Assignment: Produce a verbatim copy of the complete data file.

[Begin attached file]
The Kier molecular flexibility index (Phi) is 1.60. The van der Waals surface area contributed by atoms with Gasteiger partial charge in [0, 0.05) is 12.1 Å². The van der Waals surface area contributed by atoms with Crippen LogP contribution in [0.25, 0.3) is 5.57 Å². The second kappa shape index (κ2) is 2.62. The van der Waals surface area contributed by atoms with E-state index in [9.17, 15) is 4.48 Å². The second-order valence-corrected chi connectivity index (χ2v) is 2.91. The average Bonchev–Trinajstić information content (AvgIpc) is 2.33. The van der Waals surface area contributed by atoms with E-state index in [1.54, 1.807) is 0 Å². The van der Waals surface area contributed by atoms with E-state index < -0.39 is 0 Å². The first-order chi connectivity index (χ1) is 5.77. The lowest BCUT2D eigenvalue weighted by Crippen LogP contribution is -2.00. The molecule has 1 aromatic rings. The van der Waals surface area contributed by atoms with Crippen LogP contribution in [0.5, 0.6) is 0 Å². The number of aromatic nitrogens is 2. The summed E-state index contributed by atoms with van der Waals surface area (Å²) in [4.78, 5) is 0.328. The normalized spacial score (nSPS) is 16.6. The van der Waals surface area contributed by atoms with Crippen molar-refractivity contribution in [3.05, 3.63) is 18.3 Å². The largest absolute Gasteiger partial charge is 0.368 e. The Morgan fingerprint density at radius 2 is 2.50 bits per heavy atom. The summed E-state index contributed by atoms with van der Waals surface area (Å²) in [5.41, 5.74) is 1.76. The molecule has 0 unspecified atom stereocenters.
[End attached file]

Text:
The Kier molecular flexibility index (Phi) is 1.60. The van der Waals surface area contributed by atoms with Gasteiger partial charge in [0, 0.05) is 12.1 Å². The van der Waals surface area contributed by atoms with Crippen LogP contribution in [0.25, 0.3) is 5.57 Å². The second kappa shape index (κ2) is 2.62. The van der Waals surface area contributed by atoms with E-state index in [9.17, 15) is 4.48 Å². The second-order valence-corrected chi connectivity index (χ2v) is 2.91. The average Bonchev–Trinajstić information content (AvgIpc) is 2.33. The van der Waals surface area contributed by atoms with E-state index in [1.54, 1.807) is 0 Å². The van der Waals surface area contributed by atoms with E-state index < -0.39 is 0 Å². The first-order chi connectivity index (χ1) is 5.77. The lowest BCUT2D eigenvalue weighted by Crippen LogP contribution is -2.00. The molecule has 1 aromatic rings. The van der Waals surface area contributed by atoms with Crippen LogP contribution in [0.5, 0.6) is 0 Å². The number of aromatic nitrogens is 2. The summed E-state index contributed by atoms with van der Waals surface area (Å²) in [4.78, 5) is 0.328. The normalized spacial score (nSPS) is 16.6. The van der Waals surface area contributed by atoms with Crippen molar-refractivity contribution in [3.05, 3.63) is 18.3 Å². The largest absolute Gasteiger partial charge is 0.368 e. The Morgan fingerprint density at radius 2 is 2.50 bits per heavy atom. The summed E-state index contributed by atoms with van der Waals surface area (Å²) in [5.41, 5.74) is 1.76. The molecule has 0 unspecified atom stereocenters.